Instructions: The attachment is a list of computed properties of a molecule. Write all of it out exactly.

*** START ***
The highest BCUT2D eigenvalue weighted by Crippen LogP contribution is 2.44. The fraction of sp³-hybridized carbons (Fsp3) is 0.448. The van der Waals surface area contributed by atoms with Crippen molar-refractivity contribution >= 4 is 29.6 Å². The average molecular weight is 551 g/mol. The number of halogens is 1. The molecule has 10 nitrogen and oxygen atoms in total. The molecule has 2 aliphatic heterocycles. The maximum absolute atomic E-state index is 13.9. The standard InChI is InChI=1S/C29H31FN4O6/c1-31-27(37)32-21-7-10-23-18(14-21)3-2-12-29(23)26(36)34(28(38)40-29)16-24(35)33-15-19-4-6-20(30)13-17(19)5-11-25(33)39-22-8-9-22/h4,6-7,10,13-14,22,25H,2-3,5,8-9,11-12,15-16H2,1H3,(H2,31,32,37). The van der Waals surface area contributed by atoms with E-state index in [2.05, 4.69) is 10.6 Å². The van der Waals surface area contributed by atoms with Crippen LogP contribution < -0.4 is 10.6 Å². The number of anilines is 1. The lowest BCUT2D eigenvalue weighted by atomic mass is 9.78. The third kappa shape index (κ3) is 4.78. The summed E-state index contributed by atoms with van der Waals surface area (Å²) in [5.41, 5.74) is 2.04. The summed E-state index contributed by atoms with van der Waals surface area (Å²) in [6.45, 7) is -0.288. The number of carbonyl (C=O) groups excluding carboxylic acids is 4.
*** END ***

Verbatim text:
The highest BCUT2D eigenvalue weighted by Crippen LogP contribution is 2.44. The fraction of sp³-hybridized carbons (Fsp3) is 0.448. The van der Waals surface area contributed by atoms with Crippen molar-refractivity contribution >= 4 is 29.6 Å². The average molecular weight is 551 g/mol. The number of halogens is 1. The molecule has 10 nitrogen and oxygen atoms in total. The molecule has 2 aliphatic heterocycles. The maximum absolute atomic E-state index is 13.9. The standard InChI is InChI=1S/C29H31FN4O6/c1-31-27(37)32-21-7-10-23-18(14-21)3-2-12-29(23)26(36)34(28(38)40-29)16-24(35)33-15-19-4-6-20(30)13-17(19)5-11-25(33)39-22-8-9-22/h4,6-7,10,13-14,22,25H,2-3,5,8-9,11-12,15-16H2,1H3,(H2,31,32,37). The van der Waals surface area contributed by atoms with E-state index in [2.05, 4.69) is 10.6 Å². The van der Waals surface area contributed by atoms with Crippen LogP contribution < -0.4 is 10.6 Å². The number of anilines is 1. The lowest BCUT2D eigenvalue weighted by atomic mass is 9.78. The third kappa shape index (κ3) is 4.78. The summed E-state index contributed by atoms with van der Waals surface area (Å²) in [5.41, 5.74) is 2.04. The summed E-state index contributed by atoms with van der Waals surface area (Å²) in [6.45, 7) is -0.288. The number of carbonyl (C=O) groups excluding carboxylic acids is 4.